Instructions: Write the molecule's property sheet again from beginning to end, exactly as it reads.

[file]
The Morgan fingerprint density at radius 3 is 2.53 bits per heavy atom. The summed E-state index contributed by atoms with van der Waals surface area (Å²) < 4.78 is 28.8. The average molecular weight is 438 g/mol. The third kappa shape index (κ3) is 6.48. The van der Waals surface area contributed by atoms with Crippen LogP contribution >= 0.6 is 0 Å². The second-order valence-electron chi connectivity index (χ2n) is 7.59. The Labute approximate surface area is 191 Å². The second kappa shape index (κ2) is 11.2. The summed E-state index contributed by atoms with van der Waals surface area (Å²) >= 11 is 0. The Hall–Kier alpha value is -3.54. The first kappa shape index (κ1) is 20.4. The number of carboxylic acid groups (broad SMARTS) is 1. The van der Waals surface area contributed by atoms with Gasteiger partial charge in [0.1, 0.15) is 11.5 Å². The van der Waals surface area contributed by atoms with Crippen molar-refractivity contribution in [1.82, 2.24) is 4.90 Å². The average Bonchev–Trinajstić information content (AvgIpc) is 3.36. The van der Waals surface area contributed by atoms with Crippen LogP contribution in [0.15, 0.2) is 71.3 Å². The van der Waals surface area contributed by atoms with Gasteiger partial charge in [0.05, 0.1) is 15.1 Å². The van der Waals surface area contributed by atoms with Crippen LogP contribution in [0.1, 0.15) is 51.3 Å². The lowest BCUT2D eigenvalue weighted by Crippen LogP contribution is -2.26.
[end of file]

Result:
The Morgan fingerprint density at radius 3 is 2.53 bits per heavy atom. The summed E-state index contributed by atoms with van der Waals surface area (Å²) < 4.78 is 28.8. The average molecular weight is 438 g/mol. The third kappa shape index (κ3) is 6.48. The van der Waals surface area contributed by atoms with Crippen LogP contribution >= 0.6 is 0 Å². The second-order valence-electron chi connectivity index (χ2n) is 7.59. The Labute approximate surface area is 191 Å². The second kappa shape index (κ2) is 11.2. The summed E-state index contributed by atoms with van der Waals surface area (Å²) >= 11 is 0. The Hall–Kier alpha value is -3.54. The first kappa shape index (κ1) is 20.4. The number of carboxylic acid groups (broad SMARTS) is 1. The van der Waals surface area contributed by atoms with Gasteiger partial charge in [0.1, 0.15) is 11.5 Å². The van der Waals surface area contributed by atoms with Crippen molar-refractivity contribution in [1.82, 2.24) is 4.90 Å². The average Bonchev–Trinajstić information content (AvgIpc) is 3.36. The van der Waals surface area contributed by atoms with Crippen LogP contribution in [0.15, 0.2) is 71.3 Å². The van der Waals surface area contributed by atoms with Gasteiger partial charge in [0.05, 0.1) is 15.1 Å². The van der Waals surface area contributed by atoms with Crippen LogP contribution in [0.1, 0.15) is 51.3 Å². The lowest BCUT2D eigenvalue weighted by Crippen LogP contribution is -2.26.